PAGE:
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It's a dog's life

the serious business of being a dog…


Being a dog is a very serious business.

It’s a dog’s business to inspect, sniff AND sample all foods a human consumes.

It’s a dog’s business to always accompany the human to the bathroom.

It’s a dog’s business to occupy 2/3’ds of the human’s bed.

It’s a dog’s business to always travel in car with the human.

It’s a dog’s business to love and be loved.

Ah, the serious business of being a dog…

 

vegan

Delicious vegan tzatziki…


tzatziki#2 (1 of 1)Just as music can float us down memory lane, so can certain foods.

For me, I can be transported back to a Greek island by simply savouring tzatziki on a slice of warm, crusty bread.

However as a vegan, that perfect tzatziki, without the tangy flavours of yoghurt was difficult to find.

So I started scouring through foodie & vegan sites and stumbled upon a wonderful site called, Lazy Cat Kitchen where I found Ania’s perfect plant-based tzatziki recipe.

I was eager to try it, but discovered I didn’t have any cashews on hand. Seeing as I was impatient and didn’t feel like driving to the supermarket, then having to wait for the cashews to soak, I decided to substitute the cashews with tofu.

Ania from Lazy Cat Kitchen says using tofu can tend to leave an aftertaste. I didn’t find that so much, but I think it comes down to individual choice: some taste buds may go ahhh yuck, others may rejoice.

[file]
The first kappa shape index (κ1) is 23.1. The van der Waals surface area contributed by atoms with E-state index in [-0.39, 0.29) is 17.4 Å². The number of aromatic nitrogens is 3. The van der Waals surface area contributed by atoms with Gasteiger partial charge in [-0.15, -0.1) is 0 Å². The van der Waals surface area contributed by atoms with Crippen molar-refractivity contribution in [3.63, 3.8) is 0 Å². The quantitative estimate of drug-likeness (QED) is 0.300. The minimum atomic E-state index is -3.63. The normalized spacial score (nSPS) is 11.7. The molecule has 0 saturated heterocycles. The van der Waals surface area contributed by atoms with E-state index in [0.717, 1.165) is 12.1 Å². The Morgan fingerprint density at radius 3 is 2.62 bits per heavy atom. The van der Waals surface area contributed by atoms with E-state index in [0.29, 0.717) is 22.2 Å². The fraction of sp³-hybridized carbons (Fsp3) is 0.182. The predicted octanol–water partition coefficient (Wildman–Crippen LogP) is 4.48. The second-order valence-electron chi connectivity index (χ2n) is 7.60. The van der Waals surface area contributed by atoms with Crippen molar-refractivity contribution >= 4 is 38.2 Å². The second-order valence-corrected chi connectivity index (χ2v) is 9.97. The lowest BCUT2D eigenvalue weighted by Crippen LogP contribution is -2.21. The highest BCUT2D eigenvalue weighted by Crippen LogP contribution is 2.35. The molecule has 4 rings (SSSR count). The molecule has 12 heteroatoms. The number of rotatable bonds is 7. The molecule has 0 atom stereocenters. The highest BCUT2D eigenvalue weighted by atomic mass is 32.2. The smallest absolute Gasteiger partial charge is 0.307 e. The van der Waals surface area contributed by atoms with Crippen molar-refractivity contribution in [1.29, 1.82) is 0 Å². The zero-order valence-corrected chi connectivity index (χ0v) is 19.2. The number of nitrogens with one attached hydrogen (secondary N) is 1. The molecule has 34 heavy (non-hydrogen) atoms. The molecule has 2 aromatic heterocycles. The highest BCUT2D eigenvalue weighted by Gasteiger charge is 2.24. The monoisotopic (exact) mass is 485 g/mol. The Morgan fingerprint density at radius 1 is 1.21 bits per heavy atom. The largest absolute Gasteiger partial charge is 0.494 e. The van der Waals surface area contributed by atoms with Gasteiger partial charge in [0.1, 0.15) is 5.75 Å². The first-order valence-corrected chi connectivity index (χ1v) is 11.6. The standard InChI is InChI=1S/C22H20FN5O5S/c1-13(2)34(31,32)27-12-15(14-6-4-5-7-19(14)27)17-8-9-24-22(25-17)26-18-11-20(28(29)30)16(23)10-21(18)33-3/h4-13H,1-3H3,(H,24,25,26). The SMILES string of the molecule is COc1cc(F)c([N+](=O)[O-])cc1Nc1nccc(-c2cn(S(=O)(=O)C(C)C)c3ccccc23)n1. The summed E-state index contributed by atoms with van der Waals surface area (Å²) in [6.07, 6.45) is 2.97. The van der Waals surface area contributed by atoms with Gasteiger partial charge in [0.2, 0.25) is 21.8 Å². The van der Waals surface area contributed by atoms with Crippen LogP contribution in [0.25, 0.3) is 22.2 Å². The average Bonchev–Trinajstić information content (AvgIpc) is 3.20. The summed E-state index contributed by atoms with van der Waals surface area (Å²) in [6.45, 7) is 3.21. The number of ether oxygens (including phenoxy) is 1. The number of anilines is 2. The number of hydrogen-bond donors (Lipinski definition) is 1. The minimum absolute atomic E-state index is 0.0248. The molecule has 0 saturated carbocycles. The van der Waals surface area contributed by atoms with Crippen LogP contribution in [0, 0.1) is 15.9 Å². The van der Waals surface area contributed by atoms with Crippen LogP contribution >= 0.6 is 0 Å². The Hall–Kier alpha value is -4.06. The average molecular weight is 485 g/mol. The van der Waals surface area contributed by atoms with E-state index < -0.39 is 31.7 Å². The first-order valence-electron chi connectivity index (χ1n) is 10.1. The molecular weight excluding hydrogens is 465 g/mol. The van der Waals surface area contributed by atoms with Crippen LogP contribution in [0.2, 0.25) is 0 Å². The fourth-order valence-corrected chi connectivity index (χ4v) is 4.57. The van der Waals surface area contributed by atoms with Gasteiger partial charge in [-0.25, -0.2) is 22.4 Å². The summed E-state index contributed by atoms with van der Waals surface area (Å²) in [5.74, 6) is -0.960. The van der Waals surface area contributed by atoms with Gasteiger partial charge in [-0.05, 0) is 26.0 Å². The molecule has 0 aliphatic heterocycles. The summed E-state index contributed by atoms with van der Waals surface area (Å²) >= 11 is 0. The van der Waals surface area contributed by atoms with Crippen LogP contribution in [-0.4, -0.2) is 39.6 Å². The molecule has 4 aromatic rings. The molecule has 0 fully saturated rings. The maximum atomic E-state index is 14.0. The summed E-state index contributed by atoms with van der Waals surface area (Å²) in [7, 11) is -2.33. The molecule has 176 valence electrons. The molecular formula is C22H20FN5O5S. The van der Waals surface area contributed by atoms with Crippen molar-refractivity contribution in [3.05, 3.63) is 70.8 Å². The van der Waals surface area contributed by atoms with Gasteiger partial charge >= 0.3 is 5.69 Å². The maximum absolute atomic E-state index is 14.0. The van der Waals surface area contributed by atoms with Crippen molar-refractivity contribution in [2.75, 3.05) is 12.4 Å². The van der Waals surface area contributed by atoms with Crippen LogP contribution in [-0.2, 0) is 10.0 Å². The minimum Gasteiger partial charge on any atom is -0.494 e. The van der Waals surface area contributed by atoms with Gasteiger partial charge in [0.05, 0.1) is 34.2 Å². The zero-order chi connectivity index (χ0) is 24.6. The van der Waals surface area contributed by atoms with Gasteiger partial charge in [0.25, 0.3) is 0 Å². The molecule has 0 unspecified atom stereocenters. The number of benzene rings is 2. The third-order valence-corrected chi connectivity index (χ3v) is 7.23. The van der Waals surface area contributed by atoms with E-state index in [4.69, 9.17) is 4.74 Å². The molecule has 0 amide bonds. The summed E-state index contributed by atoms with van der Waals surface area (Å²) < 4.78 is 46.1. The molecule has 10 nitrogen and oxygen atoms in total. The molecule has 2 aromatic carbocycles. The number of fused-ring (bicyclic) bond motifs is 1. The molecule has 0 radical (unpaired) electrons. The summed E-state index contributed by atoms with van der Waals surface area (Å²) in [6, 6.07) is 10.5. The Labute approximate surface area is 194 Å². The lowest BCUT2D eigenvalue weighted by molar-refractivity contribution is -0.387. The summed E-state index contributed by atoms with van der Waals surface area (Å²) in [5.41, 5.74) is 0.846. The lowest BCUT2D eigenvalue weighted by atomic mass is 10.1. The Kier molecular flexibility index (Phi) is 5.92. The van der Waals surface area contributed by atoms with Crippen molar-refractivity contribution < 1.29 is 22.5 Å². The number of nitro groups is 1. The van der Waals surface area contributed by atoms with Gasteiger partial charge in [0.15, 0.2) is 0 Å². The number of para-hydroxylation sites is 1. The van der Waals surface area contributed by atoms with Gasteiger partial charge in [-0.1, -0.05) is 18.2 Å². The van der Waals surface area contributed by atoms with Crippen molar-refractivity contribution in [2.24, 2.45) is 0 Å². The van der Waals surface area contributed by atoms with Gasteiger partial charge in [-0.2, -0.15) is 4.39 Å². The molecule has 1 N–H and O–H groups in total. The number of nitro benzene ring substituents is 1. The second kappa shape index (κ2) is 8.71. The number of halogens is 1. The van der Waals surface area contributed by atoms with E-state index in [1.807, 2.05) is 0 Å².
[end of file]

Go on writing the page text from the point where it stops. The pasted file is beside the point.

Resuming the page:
I plan to follow Ania’s exact recipe sometime soon and look forward to discovering the comparison.

Enjoy 🙂

INGREDIENTS

  • 1 pkt medium firm tofu
  • 1 Lebanese cucumber
  • 2 small garlic cloves
  • 2 tbsp lemon juice
  • 2 tsp apple cider vinegar
  • 1 tbsp extra virgin olive oil
  • 1 tsp dried mint, adjust to taste
  • a few pinches of salt, adjust to taste
  • ¼ tsp white (or black) pepper, adjust to taste

METHOD

  1. Grate the cucumber coarsely.
  2. Squeeze the water out of the cucumber using a fine sieve and a spoon to press the grated cucumber down.
  3. Place tofu, lemon juice and olive oil in your blender and blend until smooth.
  4. Season with raw garlic, salt, pepper, dry mint or fresh dill and some apple cider vinegar for extra acidity.
  5. Transfer into a bowl or container and mix in grated cucumber. Place in the fridge for about 3-4 hours to allow the flavours to deepen.
  6. Serve with crusty bread and an icy cold beer…

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Photo by Pixabay on Pexels.com